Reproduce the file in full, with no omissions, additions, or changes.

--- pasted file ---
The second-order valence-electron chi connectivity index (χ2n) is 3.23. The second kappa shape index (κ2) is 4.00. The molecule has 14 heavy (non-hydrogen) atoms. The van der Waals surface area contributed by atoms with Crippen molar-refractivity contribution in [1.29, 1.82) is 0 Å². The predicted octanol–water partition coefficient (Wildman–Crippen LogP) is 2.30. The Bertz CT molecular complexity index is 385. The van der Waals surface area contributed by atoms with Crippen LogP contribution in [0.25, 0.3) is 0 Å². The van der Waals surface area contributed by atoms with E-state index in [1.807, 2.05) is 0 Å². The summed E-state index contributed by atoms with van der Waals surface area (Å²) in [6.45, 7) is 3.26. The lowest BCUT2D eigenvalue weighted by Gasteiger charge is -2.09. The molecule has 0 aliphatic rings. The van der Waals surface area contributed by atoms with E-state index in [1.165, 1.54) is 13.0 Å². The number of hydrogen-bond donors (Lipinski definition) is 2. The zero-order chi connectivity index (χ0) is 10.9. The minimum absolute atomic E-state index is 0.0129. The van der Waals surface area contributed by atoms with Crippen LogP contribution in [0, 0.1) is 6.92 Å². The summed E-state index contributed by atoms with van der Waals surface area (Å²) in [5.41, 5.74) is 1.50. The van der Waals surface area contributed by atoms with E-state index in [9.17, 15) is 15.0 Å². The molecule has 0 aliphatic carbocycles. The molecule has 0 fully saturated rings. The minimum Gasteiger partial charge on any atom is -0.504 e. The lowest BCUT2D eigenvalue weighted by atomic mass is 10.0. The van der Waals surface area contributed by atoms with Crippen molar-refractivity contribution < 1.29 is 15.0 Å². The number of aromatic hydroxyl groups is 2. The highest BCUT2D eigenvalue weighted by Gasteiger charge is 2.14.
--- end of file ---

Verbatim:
The second-order valence-electron chi connectivity index (χ2n) is 3.23. The second kappa shape index (κ2) is 4.00. The molecule has 14 heavy (non-hydrogen) atoms. The van der Waals surface area contributed by atoms with Crippen molar-refractivity contribution in [1.29, 1.82) is 0 Å². The predicted octanol–water partition coefficient (Wildman–Crippen LogP) is 2.30. The Bertz CT molecular complexity index is 385. The van der Waals surface area contributed by atoms with Crippen LogP contribution in [0.25, 0.3) is 0 Å². The van der Waals surface area contributed by atoms with E-state index in [1.807, 2.05) is 0 Å². The summed E-state index contributed by atoms with van der Waals surface area (Å²) in [6.45, 7) is 3.26. The lowest BCUT2D eigenvalue weighted by Gasteiger charge is -2.09. The molecule has 0 aliphatic rings. The van der Waals surface area contributed by atoms with E-state index in [1.165, 1.54) is 13.0 Å². The number of hydrogen-bond donors (Lipinski definition) is 2. The zero-order chi connectivity index (χ0) is 10.9. The minimum absolute atomic E-state index is 0.0129. The van der Waals surface area contributed by atoms with Crippen LogP contribution in [0, 0.1) is 6.92 Å². The summed E-state index contributed by atoms with van der Waals surface area (Å²) in [5.41, 5.74) is 1.50. The van der Waals surface area contributed by atoms with E-state index in [9.17, 15) is 15.0 Å². The molecule has 0 aliphatic carbocycles. The molecule has 0 fully saturated rings. The minimum Gasteiger partial charge on any atom is -0.504 e. The lowest BCUT2D eigenvalue weighted by atomic mass is 10.0. The van der Waals surface area contributed by atoms with Crippen molar-refractivity contribution < 1.29 is 15.0 Å². The number of aromatic hydroxyl groups is 2. The highest BCUT2D eigenvalue weighted by Gasteiger charge is 2.14.